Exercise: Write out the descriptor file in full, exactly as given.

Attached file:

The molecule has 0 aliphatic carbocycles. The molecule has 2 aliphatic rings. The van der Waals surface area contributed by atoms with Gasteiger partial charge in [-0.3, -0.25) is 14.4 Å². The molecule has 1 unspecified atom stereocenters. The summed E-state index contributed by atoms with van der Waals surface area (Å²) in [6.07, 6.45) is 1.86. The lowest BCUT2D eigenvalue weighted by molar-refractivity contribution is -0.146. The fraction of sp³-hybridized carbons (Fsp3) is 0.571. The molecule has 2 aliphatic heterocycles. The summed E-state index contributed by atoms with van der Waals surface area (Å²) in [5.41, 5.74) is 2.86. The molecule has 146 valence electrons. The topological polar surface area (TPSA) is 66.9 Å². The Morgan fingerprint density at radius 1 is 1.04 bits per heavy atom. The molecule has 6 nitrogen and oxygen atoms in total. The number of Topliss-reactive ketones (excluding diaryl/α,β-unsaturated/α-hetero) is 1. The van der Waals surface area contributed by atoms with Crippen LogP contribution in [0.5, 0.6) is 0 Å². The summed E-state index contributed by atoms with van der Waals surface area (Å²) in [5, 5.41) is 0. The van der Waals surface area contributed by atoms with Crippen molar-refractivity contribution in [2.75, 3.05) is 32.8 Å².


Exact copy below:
The molecule has 0 aliphatic carbocycles. The molecule has 2 aliphatic rings. The van der Waals surface area contributed by atoms with Gasteiger partial charge in [-0.3, -0.25) is 14.4 Å². The molecule has 1 unspecified atom stereocenters. The summed E-state index contributed by atoms with van der Waals surface area (Å²) in [6.07, 6.45) is 1.86. The lowest BCUT2D eigenvalue weighted by molar-refractivity contribution is -0.146. The fraction of sp³-hybridized carbons (Fsp3) is 0.571. The molecule has 2 aliphatic heterocycles. The summed E-state index contributed by atoms with van der Waals surface area (Å²) in [5.41, 5.74) is 2.86. The molecule has 146 valence electrons. The topological polar surface area (TPSA) is 66.9 Å². The Morgan fingerprint density at radius 1 is 1.04 bits per heavy atom. The molecule has 6 nitrogen and oxygen atoms in total. The number of Topliss-reactive ketones (excluding diaryl/α,β-unsaturated/α-hetero) is 1. The van der Waals surface area contributed by atoms with Crippen LogP contribution in [0.5, 0.6) is 0 Å². The summed E-state index contributed by atoms with van der Waals surface area (Å²) in [5, 5.41) is 0. The van der Waals surface area contributed by atoms with Crippen molar-refractivity contribution in [2.75, 3.05) is 32.8 Å².